2. Select a filename and location for the output image (.dat).
  3. Enable the Display result option to display the full-resolution image after it saves.
  4. Click OK in the Output Topographic Shading Result dialog. The full-resolution image is added to the Layer Manager and Data Manager, and it is displayed in the Image window if the Display result option was selected.

Examples


This section provides example topographic shading images, along with the settings that were used to create them.

Shaded Relief Image of Vernal, Utah, USA

This image emphasizes the shapes and textures of anticlinal valleys and synclinal ridges near Dinosaur National Monument along the Utah-Colorado border. The selected color table also works well for creating base maps.

Source: U.S. Geological Survey (USGS) National Elevation Dataset (NED) DEM at 1/3-arc second resolution

DEM Stretch: Linear

Color Table: CB-YlOrBr (predefined)

Topographic Feature: Shaded Relief

Kernel: 3

Azimuth: 278

Elevation: 65

Topographic Stretch: Gaussian

Blend Settings: Standard with a Blend level of 50

Slope Image of Mount Shasta, California, USA

The brightest pixels in this image represent steeper slopes. An HLS color blending highlights the slopes better than the Standard (RGB) option would.

Source: USGS NED DEM at 1/3-arc second resolution

DEM Stretch: Linear

Color Table: Rainbow (predefined)

Topographic Feature: Slope

Kernel: 5

Topographic Stretch: Gaussian

Blend Settings: HLS

Shaded Relief Image Derived from Coastal LiDAR data, Mississippi, USA

The ENVI LiDAR application was used to create a DEM at 0.5-foot resolution from an unmanned aerial system (UAS) LiDAR survey. The shaded relief image was created from the DEM. It shows the terrain above and below the water surface. The HLS color space gives the shaded relief image a glossy appearance.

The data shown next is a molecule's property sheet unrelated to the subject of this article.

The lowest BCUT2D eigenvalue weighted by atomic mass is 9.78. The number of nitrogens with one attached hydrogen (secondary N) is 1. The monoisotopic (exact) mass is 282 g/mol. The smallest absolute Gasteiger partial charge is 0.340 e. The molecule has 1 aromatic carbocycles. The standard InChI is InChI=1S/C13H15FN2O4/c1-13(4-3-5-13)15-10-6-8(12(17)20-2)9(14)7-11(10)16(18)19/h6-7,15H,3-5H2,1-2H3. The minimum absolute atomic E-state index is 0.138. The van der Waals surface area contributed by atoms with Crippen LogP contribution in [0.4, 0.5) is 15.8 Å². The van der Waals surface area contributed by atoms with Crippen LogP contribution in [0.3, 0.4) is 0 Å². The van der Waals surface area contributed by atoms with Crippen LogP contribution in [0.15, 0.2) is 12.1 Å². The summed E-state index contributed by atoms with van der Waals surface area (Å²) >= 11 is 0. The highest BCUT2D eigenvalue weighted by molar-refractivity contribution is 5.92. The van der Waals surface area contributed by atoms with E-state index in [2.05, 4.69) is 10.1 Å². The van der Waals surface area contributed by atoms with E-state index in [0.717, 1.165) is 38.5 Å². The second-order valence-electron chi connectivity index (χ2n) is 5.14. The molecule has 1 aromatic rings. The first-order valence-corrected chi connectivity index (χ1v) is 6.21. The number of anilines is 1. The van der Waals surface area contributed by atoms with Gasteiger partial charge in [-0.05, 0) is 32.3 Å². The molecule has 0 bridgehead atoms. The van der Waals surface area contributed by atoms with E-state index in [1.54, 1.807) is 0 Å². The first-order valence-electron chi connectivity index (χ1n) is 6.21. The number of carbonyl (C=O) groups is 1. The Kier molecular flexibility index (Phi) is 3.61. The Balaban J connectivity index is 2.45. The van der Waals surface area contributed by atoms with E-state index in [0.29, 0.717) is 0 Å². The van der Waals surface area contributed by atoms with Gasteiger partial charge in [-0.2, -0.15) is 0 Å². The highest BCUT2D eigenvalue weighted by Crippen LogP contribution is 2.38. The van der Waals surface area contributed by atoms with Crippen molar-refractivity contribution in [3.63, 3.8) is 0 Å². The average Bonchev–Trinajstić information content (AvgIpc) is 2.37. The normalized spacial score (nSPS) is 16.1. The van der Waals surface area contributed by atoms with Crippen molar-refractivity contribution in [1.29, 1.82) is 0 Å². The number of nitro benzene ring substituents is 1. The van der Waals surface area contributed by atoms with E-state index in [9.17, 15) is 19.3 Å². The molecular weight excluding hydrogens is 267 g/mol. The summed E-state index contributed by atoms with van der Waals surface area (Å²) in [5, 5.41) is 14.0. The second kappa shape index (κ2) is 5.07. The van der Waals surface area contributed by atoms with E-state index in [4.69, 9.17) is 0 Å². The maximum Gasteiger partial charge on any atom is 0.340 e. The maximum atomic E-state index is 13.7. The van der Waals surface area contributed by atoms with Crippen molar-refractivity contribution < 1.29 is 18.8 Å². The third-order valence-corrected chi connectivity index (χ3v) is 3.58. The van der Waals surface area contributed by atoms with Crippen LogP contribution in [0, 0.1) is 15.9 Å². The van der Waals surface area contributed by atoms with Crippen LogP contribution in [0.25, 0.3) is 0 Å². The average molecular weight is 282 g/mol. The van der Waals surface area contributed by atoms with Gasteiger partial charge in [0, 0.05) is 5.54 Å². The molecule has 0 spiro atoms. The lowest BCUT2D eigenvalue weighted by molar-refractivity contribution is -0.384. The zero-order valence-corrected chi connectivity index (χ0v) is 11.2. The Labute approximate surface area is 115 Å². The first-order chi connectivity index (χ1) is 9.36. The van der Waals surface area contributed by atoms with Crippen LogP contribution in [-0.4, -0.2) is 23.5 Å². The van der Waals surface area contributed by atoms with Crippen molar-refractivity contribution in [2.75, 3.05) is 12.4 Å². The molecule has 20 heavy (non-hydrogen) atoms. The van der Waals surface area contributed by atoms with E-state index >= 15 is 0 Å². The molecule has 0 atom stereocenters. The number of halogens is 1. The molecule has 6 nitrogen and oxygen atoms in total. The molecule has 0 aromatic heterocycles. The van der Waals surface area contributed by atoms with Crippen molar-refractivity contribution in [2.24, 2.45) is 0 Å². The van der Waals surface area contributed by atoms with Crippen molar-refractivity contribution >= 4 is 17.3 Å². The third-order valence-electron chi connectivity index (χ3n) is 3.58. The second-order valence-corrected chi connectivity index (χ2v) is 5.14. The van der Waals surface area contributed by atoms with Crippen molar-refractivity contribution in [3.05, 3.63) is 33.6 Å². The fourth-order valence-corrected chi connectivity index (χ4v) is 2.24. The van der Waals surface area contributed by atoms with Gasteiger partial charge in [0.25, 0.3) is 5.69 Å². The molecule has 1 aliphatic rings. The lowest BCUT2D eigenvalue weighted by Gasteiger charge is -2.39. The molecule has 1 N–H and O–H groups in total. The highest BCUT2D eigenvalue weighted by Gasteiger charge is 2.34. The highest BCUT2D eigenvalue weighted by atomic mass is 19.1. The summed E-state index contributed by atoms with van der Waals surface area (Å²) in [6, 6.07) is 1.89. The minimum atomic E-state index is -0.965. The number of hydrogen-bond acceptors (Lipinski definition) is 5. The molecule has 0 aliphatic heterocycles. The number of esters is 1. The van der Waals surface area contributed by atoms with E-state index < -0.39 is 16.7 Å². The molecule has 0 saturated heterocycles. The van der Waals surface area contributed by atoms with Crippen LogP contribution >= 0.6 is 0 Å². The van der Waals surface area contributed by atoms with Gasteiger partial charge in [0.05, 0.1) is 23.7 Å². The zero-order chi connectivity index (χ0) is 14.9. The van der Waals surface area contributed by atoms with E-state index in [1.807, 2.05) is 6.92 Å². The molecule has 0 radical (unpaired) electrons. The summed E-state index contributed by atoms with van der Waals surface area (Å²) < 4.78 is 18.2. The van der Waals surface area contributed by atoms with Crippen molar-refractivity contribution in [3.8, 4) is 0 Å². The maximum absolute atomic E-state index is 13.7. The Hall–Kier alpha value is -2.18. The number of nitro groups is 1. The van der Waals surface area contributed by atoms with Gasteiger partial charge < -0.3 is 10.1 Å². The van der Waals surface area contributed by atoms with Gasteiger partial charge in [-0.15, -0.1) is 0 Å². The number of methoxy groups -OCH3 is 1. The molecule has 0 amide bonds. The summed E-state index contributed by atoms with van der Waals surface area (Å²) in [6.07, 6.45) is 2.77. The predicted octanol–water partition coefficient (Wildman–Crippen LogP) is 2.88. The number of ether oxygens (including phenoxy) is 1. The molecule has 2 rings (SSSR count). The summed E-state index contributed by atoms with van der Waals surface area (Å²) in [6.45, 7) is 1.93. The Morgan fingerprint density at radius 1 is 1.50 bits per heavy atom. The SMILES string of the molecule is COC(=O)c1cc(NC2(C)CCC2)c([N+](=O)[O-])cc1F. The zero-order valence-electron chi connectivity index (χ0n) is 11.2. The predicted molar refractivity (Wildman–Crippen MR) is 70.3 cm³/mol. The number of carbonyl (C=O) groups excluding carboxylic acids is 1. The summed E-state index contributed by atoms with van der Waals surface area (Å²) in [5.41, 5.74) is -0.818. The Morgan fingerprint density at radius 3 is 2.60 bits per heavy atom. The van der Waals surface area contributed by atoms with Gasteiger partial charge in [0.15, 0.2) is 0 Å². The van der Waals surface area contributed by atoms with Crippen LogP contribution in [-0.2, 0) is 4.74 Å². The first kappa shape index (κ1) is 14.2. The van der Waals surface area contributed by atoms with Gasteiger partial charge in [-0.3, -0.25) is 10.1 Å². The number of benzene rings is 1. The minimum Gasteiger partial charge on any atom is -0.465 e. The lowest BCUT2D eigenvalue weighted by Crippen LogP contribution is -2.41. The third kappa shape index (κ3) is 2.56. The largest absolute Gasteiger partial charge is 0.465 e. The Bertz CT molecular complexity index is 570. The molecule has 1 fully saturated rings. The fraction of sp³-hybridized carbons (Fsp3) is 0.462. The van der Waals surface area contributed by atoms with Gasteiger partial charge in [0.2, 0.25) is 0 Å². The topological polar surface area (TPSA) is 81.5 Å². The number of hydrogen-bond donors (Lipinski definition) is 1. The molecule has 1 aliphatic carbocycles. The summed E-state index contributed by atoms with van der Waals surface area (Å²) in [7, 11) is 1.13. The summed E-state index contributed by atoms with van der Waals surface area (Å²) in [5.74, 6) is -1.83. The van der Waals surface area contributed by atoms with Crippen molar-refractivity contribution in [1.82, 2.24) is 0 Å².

Source: NOAA Office for Coastal Management (OCM), 2017 Unmanned Aerial Systems Lidar, Grand Bay National Estuarine Research Reserve. Data available at https://coast.noaa.gov/dataviewer.

DEM Stretch: Linear

Color Table: Mac Style (predefined)

Topographic Feature: Shaded Relief

Kernel: 5

Azimuth: 45

Elevation: 55

Topographic Stretch: Gaussian

Blend Settings: HSV with the Invert Saturation option enabled

Magnetic Anomaly Image of Midwestern USA

This image is a spatial subset of a magnetic anomaly map of the continental U.S. showing the total intensity of the Earth's magnetic field after removal of the International Geomagnetic Reference Field (IGRF). The red areas show the highest anomalies, and the white areas show the lowest anomalies.

Multiple steps were taken to create this image:

  1. Open the original Esri® GRID data in ENVI.
  2. Create a spatial subset of the midwestern U.S.
  3. Save the result to ENVI raster format.
  4. Run the Topographic Shading Tool using the parameters listed below.
  5. Display the state boundary shapefile with the resulting image.

Source: Digital data grids for the magnetic anomaly map of North America, available from the U.S. Geological Survey at https://mrdata.usgs.gov/magnetic/.

DEM Stretch: Linear

Color Table: Hue Sat Lightness 2 (predefined)

Topographic Feature: Shaded Relief

Kernel: 9

Azimuth: 0

Elevation: 70

Topographic Stretch: Linear

Blend Settings: Standard with a Blend level of 60

See Also


Topographic Modeling, Create Hill Shade Images